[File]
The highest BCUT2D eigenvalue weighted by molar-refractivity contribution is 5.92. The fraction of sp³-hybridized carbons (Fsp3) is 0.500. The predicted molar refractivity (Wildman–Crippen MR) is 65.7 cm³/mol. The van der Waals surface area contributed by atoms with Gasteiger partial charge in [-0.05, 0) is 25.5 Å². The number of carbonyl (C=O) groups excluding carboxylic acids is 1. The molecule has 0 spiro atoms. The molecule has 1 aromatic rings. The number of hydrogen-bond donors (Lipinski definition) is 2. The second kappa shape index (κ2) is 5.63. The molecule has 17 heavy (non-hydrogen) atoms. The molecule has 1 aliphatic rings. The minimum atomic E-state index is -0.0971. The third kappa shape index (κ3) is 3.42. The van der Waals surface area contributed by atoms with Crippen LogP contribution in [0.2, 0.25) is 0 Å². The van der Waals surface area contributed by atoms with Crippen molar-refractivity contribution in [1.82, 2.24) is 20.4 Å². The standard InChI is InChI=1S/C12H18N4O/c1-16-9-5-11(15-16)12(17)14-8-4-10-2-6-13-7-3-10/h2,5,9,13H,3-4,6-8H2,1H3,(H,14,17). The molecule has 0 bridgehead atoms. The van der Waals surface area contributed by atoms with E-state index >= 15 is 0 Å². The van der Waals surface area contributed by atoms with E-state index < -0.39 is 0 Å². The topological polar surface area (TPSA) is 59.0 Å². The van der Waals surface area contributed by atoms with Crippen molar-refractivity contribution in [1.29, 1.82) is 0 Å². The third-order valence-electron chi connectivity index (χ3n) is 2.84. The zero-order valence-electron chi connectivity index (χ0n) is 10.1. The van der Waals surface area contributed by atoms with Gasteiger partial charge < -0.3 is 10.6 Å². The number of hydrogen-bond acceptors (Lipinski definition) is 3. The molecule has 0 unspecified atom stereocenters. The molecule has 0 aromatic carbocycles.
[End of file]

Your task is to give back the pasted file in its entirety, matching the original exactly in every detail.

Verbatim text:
The highest BCUT2D eigenvalue weighted by molar-refractivity contribution is 5.92. The fraction of sp³-hybridized carbons (Fsp3) is 0.500. The predicted molar refractivity (Wildman–Crippen MR) is 65.7 cm³/mol. The van der Waals surface area contributed by atoms with Gasteiger partial charge in [-0.05, 0) is 25.5 Å². The number of carbonyl (C=O) groups excluding carboxylic acids is 1. The molecule has 0 spiro atoms. The molecule has 1 aromatic rings. The number of hydrogen-bond donors (Lipinski definition) is 2. The second kappa shape index (κ2) is 5.63. The molecule has 17 heavy (non-hydrogen) atoms. The molecule has 1 aliphatic rings. The minimum atomic E-state index is -0.0971. The third kappa shape index (κ3) is 3.42. The van der Waals surface area contributed by atoms with Crippen LogP contribution in [0.2, 0.25) is 0 Å². The van der Waals surface area contributed by atoms with Crippen molar-refractivity contribution in [1.82, 2.24) is 20.4 Å². The standard InChI is InChI=1S/C12H18N4O/c1-16-9-5-11(15-16)12(17)14-8-4-10-2-6-13-7-3-10/h2,5,9,13H,3-4,6-8H2,1H3,(H,14,17). The molecule has 0 bridgehead atoms. The van der Waals surface area contributed by atoms with E-state index >= 15 is 0 Å². The van der Waals surface area contributed by atoms with E-state index < -0.39 is 0 Å². The topological polar surface area (TPSA) is 59.0 Å². The van der Waals surface area contributed by atoms with Crippen molar-refractivity contribution in [1.29, 1.82) is 0 Å². The third-order valence-electron chi connectivity index (χ3n) is 2.84. The zero-order valence-electron chi connectivity index (χ0n) is 10.1. The van der Waals surface area contributed by atoms with Gasteiger partial charge < -0.3 is 10.6 Å². The number of hydrogen-bond acceptors (Lipinski definition) is 3. The molecule has 0 unspecified atom stereocenters. The molecule has 0 aromatic carbocycles.